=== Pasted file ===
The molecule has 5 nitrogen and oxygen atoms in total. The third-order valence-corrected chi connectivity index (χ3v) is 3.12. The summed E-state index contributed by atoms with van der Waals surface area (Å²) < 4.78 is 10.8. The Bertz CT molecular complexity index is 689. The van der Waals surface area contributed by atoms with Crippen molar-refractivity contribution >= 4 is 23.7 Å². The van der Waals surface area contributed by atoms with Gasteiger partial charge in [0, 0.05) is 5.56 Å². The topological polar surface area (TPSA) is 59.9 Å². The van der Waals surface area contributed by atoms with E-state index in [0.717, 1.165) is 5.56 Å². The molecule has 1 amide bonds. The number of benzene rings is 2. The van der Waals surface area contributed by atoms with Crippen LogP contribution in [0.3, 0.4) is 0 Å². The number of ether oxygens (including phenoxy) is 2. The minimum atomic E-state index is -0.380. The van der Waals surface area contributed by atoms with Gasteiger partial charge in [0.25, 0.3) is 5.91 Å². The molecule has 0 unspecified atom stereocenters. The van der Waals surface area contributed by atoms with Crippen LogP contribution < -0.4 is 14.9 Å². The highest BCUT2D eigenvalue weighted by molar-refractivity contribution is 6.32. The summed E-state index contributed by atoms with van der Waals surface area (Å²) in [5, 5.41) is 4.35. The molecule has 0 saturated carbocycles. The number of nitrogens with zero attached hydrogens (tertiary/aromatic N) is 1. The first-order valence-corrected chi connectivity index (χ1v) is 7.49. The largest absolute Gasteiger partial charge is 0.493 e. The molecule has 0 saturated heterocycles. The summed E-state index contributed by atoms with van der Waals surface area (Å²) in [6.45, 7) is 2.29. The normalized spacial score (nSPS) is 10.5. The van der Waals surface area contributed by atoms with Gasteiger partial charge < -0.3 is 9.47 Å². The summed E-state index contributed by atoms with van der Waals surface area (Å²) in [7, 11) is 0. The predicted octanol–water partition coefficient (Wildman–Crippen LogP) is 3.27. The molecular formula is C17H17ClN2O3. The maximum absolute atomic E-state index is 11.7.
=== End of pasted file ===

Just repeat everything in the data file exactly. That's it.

The molecule has 5 nitrogen and oxygen atoms in total. The third-order valence-corrected chi connectivity index (χ3v) is 3.12. The summed E-state index contributed by atoms with van der Waals surface area (Å²) < 4.78 is 10.8. The Bertz CT molecular complexity index is 689. The van der Waals surface area contributed by atoms with Crippen molar-refractivity contribution >= 4 is 23.7 Å². The van der Waals surface area contributed by atoms with Gasteiger partial charge in [0, 0.05) is 5.56 Å². The topological polar surface area (TPSA) is 59.9 Å². The van der Waals surface area contributed by atoms with E-state index in [0.717, 1.165) is 5.56 Å². The molecule has 1 amide bonds. The number of benzene rings is 2. The van der Waals surface area contributed by atoms with Crippen LogP contribution in [0.3, 0.4) is 0 Å². The number of ether oxygens (including phenoxy) is 2. The minimum atomic E-state index is -0.380. The van der Waals surface area contributed by atoms with Gasteiger partial charge in [0.25, 0.3) is 5.91 Å². The molecule has 0 unspecified atom stereocenters. The van der Waals surface area contributed by atoms with Crippen LogP contribution < -0.4 is 14.9 Å². The highest BCUT2D eigenvalue weighted by molar-refractivity contribution is 6.32. The summed E-state index contributed by atoms with van der Waals surface area (Å²) in [5, 5.41) is 4.35. The molecule has 0 saturated carbocycles. The number of nitrogens with zero attached hydrogens (tertiary/aromatic N) is 1. The first-order valence-corrected chi connectivity index (χ1v) is 7.49. The largest absolute Gasteiger partial charge is 0.493 e. The molecule has 0 saturated heterocycles. The summed E-state index contributed by atoms with van der Waals surface area (Å²) in [6.45, 7) is 2.29. The normalized spacial score (nSPS) is 10.5. The van der Waals surface area contributed by atoms with Gasteiger partial charge < -0.3 is 9.47 Å². The summed E-state index contributed by atoms with van der Waals surface area (Å²) in [7, 11) is 0. The predicted octanol–water partition coefficient (Wildman–Crippen LogP) is 3.27. The molecular formula is C17H17ClN2O3. The maximum absolute atomic E-state index is 11.7.